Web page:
Global Beauty Marketing Authority Susan Kim Tsui’s New Brand Norie Taps The Power Of Kimchi For Healthy Skin

Beauty industry veteran and Norie founder Susan Kim Tsui has a track record of guiding beauty companies in the United States and catapulting them to success.

Over the past decade, she orchestrated marketing at recognized global brands, including AmorePacific, where she was head of U.S. marketing, Dr. Jart+, where she was VP of marketing, and PZ Cussons, where she was also VP of marketing and accelerated St. Tropez’s sales.

As she builds her own beauty business, Kim Tsui is mixing the personal and professional. With her new brand Norie, she’s following her deep passion for wellness, delving into her cultural roots and relishing her love of Korean food. Growing up in a Korean household, Korean foods were a staple, particularly kimchi, the traditional probiotic-rich fermented cabbage or radish that her family considers the cure-all for every possible ailment.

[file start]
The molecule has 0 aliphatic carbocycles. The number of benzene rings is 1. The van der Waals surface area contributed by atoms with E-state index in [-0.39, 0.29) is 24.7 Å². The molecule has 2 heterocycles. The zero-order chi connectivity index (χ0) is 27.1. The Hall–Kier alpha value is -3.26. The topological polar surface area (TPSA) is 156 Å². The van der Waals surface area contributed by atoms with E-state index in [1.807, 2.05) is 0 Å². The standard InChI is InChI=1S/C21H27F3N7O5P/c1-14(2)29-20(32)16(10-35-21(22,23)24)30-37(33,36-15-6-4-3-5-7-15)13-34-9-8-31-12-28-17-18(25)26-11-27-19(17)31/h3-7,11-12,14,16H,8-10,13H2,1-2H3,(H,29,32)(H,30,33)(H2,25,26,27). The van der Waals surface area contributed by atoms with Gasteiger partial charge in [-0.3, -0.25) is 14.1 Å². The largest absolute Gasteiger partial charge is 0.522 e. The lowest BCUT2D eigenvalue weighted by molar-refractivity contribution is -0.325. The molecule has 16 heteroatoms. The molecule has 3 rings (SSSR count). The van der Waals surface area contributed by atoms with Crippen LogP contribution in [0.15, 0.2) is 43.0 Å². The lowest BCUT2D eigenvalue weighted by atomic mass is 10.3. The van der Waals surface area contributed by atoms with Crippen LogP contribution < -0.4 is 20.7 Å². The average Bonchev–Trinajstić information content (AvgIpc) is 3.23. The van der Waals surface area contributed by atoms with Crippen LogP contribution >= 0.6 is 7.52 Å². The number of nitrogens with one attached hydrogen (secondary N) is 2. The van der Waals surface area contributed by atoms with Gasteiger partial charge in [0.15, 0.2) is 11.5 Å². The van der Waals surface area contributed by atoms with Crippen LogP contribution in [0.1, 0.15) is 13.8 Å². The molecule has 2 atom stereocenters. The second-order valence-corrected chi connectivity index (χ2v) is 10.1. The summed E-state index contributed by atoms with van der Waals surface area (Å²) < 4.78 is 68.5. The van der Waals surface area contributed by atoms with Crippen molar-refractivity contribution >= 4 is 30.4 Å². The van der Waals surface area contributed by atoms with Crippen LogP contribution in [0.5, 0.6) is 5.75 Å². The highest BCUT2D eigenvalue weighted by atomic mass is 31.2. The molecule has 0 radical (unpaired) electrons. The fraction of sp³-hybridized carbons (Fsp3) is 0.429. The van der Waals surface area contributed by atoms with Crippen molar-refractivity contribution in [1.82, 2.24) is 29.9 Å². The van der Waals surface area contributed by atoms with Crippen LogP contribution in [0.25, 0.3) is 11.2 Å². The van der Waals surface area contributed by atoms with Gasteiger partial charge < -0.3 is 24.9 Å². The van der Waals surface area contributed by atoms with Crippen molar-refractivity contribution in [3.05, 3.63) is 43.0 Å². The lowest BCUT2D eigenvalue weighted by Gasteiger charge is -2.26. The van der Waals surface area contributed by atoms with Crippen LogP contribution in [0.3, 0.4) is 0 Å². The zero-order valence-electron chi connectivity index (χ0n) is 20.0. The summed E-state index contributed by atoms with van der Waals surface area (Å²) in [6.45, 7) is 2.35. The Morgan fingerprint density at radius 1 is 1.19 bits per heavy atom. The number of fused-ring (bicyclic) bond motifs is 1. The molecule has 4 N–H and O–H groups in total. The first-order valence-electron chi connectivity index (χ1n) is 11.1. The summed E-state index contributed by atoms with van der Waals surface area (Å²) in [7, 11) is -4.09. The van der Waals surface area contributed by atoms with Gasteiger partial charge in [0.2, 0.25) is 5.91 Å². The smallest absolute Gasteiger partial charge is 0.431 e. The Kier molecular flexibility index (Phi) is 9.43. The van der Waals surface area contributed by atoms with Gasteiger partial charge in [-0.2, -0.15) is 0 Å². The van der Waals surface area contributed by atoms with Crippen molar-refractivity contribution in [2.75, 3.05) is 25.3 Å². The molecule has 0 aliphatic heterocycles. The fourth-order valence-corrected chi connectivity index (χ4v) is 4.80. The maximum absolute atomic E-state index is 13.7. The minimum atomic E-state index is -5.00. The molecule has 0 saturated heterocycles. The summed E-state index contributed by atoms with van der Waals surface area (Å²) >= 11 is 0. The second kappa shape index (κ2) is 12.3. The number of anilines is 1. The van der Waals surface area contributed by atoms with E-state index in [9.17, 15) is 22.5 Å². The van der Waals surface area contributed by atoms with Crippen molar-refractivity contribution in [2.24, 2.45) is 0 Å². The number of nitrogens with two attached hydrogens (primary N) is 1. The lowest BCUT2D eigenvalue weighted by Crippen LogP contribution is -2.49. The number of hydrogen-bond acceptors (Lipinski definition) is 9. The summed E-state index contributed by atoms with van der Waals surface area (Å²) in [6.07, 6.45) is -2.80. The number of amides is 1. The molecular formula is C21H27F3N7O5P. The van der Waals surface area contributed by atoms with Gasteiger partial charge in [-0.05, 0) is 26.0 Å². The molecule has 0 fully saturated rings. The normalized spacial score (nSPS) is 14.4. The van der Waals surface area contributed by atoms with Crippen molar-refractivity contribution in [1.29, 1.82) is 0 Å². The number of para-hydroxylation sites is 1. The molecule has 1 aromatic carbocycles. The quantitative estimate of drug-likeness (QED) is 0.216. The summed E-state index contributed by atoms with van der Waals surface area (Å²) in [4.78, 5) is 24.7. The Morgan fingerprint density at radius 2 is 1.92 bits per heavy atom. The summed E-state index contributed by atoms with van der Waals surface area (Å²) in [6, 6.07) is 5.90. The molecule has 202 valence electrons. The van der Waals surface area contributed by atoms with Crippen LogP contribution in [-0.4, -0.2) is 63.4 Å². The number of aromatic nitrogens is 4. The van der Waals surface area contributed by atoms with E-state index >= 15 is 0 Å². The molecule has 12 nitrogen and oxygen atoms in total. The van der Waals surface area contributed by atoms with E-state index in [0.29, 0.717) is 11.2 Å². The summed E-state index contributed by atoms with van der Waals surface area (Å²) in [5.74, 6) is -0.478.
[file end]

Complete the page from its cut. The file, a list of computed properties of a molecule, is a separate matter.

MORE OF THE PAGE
“If you ask Korean moms, food is the answer to everything because it’s healing and medicinal. So, I rely on many of these superfoods as part of my wellness and self-care rituals, and I want to share that with the world,” says Kim Tsui. “I want Norie to reflect the different cultures that have influenced me throughout my life and bring these worlds together through the brand.”